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Wheat methionine sulfoxide reductase A4.1 interacts with heme oxygenase 1 to enhance seedling tolerance to salinity or drought stress

  • Pengcheng Ding
  • Linlin Fang
  • Guangling Wang
  • Xiang Li
  • Shu Huang
  • Yankun Gao
  • Jiantang Zhu
  • Langtao Xiao
  • Jianhua Tong
  • Fanguo ChenEmail author
  • Guangmin Xia
Article

Key message

Here, a functional characterization of a wheat MSR has been presented: this protein makes a contribution to the plant’s tolerance of abiotic stress, acting through its catalytic capacity and its modulation of ROS and ABA pathways.

Abstract

The molecular mechanism and function of certain members of the methionine sulfoxide reductase (MSR) gene family have been defined, however, these analyses have not included the wheat equivalents. The wheat MSR gene TaMSRA4.1 is inducible by salinity and drought stress and in this study, we demonstrate that its activity is restricted to the Met-S-SO enantiomer, and its subcellular localization is in the chloroplast. Furthermore, constitutive expression of TaMSRA4.1 enhanced the salinity and drought tolerance of wheat and Arabidopsis thaliana. In these plants constitutively expressing TaMSRA4.1, the accumulation of reactive oxygen species (ROS) was found to be influenced through the modulation of genes encoding proteins involved in ROS signaling, generation and scavenging, while the level of endogenous abscisic acid (ABA), and the sensitivity of stomatal guard cells to exogenous ABA, was increased. A yeast two-hybrid screen, bimolecular fluorescence complementation and co-immunoprecipitation assays demonstrated that heme oxygenase 1 (HO1) interacted with TaMSRA4.1, and that this interaction depended on a TaHO1 C-terminal domain. In plants subjected to salinity or drought stress, TaMSRA4.1 reversed the oxidation of TaHO1, activating ROS and ABA signaling pathways, but not in the absence of HO1. The aforementioned properties advocate TaMSRA4.1 as a candidate for plant genetic enhancement.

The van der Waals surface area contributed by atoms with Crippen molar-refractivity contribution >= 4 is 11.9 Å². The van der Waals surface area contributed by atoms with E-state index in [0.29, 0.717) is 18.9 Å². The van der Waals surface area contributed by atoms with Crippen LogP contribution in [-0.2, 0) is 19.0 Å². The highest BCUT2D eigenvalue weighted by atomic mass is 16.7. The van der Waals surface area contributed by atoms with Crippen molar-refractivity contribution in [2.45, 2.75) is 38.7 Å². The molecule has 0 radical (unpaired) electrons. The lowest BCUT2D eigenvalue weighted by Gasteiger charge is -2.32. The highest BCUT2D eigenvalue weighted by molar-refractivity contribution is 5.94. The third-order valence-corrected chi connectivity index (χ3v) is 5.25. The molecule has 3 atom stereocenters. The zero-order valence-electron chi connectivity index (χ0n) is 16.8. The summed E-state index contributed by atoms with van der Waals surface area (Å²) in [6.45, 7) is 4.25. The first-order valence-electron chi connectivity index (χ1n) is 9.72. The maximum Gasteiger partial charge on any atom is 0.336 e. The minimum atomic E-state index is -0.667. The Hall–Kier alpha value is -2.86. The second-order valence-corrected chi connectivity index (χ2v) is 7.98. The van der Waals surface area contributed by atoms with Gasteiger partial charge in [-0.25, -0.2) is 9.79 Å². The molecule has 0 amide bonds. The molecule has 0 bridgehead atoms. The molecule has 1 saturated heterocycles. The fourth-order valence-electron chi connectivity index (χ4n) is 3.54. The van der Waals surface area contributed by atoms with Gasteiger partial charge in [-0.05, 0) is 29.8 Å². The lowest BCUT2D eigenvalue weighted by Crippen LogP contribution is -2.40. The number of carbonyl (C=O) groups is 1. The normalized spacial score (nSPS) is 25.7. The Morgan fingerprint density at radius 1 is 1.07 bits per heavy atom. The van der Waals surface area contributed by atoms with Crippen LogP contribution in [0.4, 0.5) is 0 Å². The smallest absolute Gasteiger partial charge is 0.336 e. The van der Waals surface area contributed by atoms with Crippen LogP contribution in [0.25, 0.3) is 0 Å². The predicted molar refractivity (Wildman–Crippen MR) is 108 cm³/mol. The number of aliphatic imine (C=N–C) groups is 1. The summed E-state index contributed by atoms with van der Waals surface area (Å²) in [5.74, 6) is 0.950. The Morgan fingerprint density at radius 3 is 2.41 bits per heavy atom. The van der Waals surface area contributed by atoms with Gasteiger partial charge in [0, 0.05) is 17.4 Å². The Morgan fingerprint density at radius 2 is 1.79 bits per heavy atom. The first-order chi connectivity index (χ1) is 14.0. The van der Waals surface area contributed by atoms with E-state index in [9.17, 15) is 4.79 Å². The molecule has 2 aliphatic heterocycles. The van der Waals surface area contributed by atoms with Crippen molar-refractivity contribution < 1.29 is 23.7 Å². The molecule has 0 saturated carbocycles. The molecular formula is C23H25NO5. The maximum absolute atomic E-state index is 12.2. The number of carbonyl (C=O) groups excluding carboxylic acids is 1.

Keywords

Triticum aestivum Methionine sulfoxide reductase A4.1 Heme oxygenase 1 Salinity stress Drought stress Abscisic acid Reactive oxygen species 

Abbreviations

MSR

Methionine sulfoxide reductase

MetSO

Methionine sulfoxide

HO1

Heme oxygenase 1

ZnPP

Zinc protoporphyrin IX

Y2H

Yeast two-hybrid

BiFC

Bimolecular fluorescence complementation

Co-IP

Co-immunoprecipitation

ROS

Reactive oxygen species

Notes

Acknowledgements

We thank Mingyi Bai (Shandong University, Jinan, China) for providing the MPH and YFPC/YFPN vectors. This research was supported by the Natural Science Foundation of China (31471486, 31271706, 31570372) and an Agricultural Industrialization Development Project of high-quality seed from Shandong Province (2013).

Author contributions

FC designed the research. FC and PD wrote the manuscript. PD, LF, GW, SH, XL, YG, JZ, LX, and JT performed the experiments. FC, PD, and GX contributed to data analysis. All authors read and approved the manuscript.

Compliance with ethical standards

Conflict of interest

The authors declare that they have no conflict of interest.

Supplementary material

11103_2019_901_MOESM1_ESM.tif (5 mb)
Supplementary material 1 (TIFF 5078 kb) Figure S1 Potential interactor of MSRA4 according to the STRING database. (a) Setaria italica MSRA4, accession number: XM_004983571; (b) Brachypodium distachyon MSRA4, accession number: XM_014901147; (c) Sorghum bicolor MSRA4, accession number: XM_002467431; (d) Oryza sativa japonica MSRA4, accession number: XM_015758657; (e) Zea mays MSRA4, accession number: KP168441.1; (f) Glycine max MSRA4: accession number: XM_006595530. TaHO1 homologs are indicated with red boxes
11103_2019_901_MOESM2_ESM.tif (4 mb)
Supplementary material 2 (TIFF 4073 kb) Figure S2 The transcriptional response of TaMSRA4.1 in three-leaf-stage wheat seedling exposed to (a) 10 mM H2O2 and (b) 100 μM ABA. (c) The predicted structure of TaMSRA4.1, including its C-terminal PMSR domain. The numbers represent the order of amino acids of TaMSRA4.1. (d) The subcellular localization of TaHO1 in Arabidopsis protoplast. GFP: control transgene (p35S::GFP). Scale bar: 10 μm
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Supplementary material 3 (TIFF 15224 kb) Figure S3 The induced expression and purification of recombinant wheat proteins. Western blot images of (a) E. coli expressing TaMSRA4.1 (the purified protein is shown in the right-hand panel); and (b) E. coli expressing TaHO1 (the purified protein is shown in the right-hand panel). M: molecular weight marker